COPENHAGEN (Reuters) – A civilian was killed and three police wounded yesterday when a masked gunman sprayed bullets at a Copenhagen venue holding a meeting attended by a Swedish artist threatened with death for his cartoons of the Prophet Mohammad.
Danish police said the suspect shooter escaped in a getaway car. Hours later, shots were fired at a synagogue early today, with one person hit in the head and two police officers wounded. Police said it was too early to connect the two attacks.
Prime Minister Helle Thorning-Schmidt said Denmark was on high alert after a “terrorist attack” police said was aimed at artist Lars Vilks, who stirred controversy in 2007 with published drawings depicting the Prophet Mohammad as a dog.
The attacker escaped in a car that was found later in the outskirts of Copenhagen. Police could not yet describe the precise condition of the person shot in the head or the police officers who were hurt in synagogue attack.
The cafe complex was hosting a cultural event called “Art, Blasphemy and Freedom of Expression.” French ambassador to Denmark Francois Zimeray, who was attending the event, likened the shooting to the attack on the Charlie Hebdo newspaper in Paris by Islamist militants that killed 12 people last month.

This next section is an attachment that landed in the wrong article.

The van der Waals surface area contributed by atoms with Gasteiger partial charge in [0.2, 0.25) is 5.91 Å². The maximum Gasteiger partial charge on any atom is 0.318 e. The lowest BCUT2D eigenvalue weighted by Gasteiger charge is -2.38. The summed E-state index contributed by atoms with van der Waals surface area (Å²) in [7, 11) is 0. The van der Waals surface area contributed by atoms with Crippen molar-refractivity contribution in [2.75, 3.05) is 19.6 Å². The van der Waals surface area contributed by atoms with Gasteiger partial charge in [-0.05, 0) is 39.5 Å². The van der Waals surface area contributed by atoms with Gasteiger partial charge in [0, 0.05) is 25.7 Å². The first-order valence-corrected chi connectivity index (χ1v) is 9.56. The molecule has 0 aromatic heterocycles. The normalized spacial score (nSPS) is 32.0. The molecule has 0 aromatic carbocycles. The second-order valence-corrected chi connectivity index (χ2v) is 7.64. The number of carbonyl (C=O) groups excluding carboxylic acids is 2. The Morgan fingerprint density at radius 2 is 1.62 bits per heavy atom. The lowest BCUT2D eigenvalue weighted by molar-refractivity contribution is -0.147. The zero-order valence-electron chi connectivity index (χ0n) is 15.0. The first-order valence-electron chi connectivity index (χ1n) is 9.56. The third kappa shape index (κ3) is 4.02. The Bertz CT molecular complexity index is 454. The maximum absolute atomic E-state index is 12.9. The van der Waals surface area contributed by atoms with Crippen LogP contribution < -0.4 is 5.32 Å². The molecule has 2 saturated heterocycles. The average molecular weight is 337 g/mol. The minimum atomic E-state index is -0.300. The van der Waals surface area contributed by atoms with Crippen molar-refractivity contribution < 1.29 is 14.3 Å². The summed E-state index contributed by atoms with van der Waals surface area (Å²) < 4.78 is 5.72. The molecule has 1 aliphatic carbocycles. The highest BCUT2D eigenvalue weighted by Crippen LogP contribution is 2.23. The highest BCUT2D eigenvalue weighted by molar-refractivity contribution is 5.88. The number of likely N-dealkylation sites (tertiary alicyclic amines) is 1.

“We feel certain now that it was a politically motivated attack, and thereby it was a terrorist attack,” Thorning-Schmidt told journalists close to the site of the attack.
European Council President Donald Tusk called the attack “another brutal terrorist attack targeted at our fundamental values and freedoms, including the freedom of expression.”
Witnesses said one or more gunmen had tried to shoot their way into the venue before guards returned fire. Vilks, the event’s main speaker, and Zimeray were unharmed.
“I heard someone firing with automatic weapons and someone shouting. Police returned the fire and I hid behind the bar. It felt surreal, like in a movie,” Niels Ivar Larsen told Danish TV2.